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Study: Legalizing Marijuana Reduces Alcohol Consumption and Traffic Deaths

By Safer Choice

"Groundbreaking" CU Denver research finds medical marijuana laws result in a nearly 5% reduction in beer sales and 9% drop in alcohol-related traffic deaths

DENVER -- A study released today by the University of Colorado Denver shows that the legalization of medical marijuana significantly reduces alcohol consumption and, as a result, alcohol-related traffic deaths.

The study, hailed as "groundbreaking" by the University, is the first to examine the effect of legalizing medical marijuana on the prevalence of traffic fatalities. Researchers analyzed traffic fatalities nationwide, and in those states that have legalized medical marijuana they found that alcohol consumption went down among those 20 to 29 years old, resulting in fewer deaths on the road.

The study noted past research that suggests drivers under the influence of alcohol are far more reckless than drivers under the influence of marijuana.  Whereas those using alcohol drive faster, take more risks, and underestimate their level of impairment, those using marijuana drive slower, avoid risks, and recognize when they are too impaired to drive.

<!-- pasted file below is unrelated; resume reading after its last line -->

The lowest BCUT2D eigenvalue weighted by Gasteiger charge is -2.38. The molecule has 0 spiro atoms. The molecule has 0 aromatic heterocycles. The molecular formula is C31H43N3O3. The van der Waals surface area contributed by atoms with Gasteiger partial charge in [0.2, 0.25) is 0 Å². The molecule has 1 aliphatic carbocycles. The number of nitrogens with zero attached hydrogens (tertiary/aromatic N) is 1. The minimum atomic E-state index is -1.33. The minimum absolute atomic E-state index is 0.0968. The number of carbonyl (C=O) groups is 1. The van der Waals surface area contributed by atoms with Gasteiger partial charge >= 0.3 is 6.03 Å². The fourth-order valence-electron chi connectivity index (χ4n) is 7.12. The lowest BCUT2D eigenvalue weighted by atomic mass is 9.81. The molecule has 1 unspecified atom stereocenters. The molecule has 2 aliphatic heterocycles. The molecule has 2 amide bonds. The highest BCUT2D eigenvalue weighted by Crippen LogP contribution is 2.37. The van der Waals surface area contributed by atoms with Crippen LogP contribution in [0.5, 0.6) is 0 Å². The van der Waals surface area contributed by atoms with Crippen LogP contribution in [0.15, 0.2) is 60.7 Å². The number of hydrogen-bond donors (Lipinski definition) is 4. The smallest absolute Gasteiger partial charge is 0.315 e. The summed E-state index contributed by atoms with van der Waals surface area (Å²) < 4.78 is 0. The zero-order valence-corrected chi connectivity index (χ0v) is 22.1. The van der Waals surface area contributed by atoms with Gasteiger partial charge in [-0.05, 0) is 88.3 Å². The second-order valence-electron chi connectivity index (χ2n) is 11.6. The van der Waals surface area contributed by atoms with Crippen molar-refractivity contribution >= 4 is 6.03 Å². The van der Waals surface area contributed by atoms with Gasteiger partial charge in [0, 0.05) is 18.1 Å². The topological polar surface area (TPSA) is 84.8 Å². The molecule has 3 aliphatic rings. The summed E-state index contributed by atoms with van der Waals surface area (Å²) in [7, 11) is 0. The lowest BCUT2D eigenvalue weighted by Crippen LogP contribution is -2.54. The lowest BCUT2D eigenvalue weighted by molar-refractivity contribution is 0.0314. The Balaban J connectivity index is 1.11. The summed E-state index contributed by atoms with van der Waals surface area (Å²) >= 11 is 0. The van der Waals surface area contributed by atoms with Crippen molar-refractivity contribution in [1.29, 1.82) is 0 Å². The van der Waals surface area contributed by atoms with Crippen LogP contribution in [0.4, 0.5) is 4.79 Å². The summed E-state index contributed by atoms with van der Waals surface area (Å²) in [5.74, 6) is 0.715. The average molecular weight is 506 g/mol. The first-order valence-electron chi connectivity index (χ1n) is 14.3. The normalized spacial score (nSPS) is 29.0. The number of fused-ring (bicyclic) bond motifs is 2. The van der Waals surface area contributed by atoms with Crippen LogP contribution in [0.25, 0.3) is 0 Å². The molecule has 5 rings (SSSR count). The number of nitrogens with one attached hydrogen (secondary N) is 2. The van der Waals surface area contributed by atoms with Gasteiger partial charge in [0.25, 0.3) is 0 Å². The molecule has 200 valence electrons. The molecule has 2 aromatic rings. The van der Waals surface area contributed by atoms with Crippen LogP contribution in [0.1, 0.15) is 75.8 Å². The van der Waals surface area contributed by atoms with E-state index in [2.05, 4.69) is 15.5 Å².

"Every objective study on marijuana has concluded that it is far safer than alcohol for the user and society," said Mason Tvert, executive director of Safer Alternative For Enjoyable Recreation (SAFER) and coauthor of the book, Marijuana is Safer: So why are we driving people to drink? (Chelsea Green, 2009).  "It should come as little surprise that when we allow adults to make the safer choice to use marijuana it results in less drinking and fewer alcohol-related problems."

Tvert coordinated the successful ballot initiatives in Denver that made it the first city in the nation to remove all penalties for adult possession (2005), and designated possession as its lowest law enforcement priority (2007). He is currently one of two formal proponents of a 2012 statewide initiative campaign to make marijuana legal in Colorado and regulate it like alcohol. 

"If allowing the legal use of marijuana for medical purposes reduces alcohol consumption and traffic deaths, making it legal for could reduce it dramatically," Tvert said.  "It's time for our government to stop driving people to drink -- and drink and drive -- and start allowing them to make the rational, safer choice to use marijuana, if that is what they prefer."The study is entitled, "Medical Marijuana Laws, Traffic Fatalities, and Alcohol Consumption." It can be found at:

The University of Colorado Denver offers more than 120 degrees and programs in 13 schools and colleges and serves more than 28,000 students. CU Denver is located on the Denver Campus and the Anschutz Medical Campus in Aurora, Colo.


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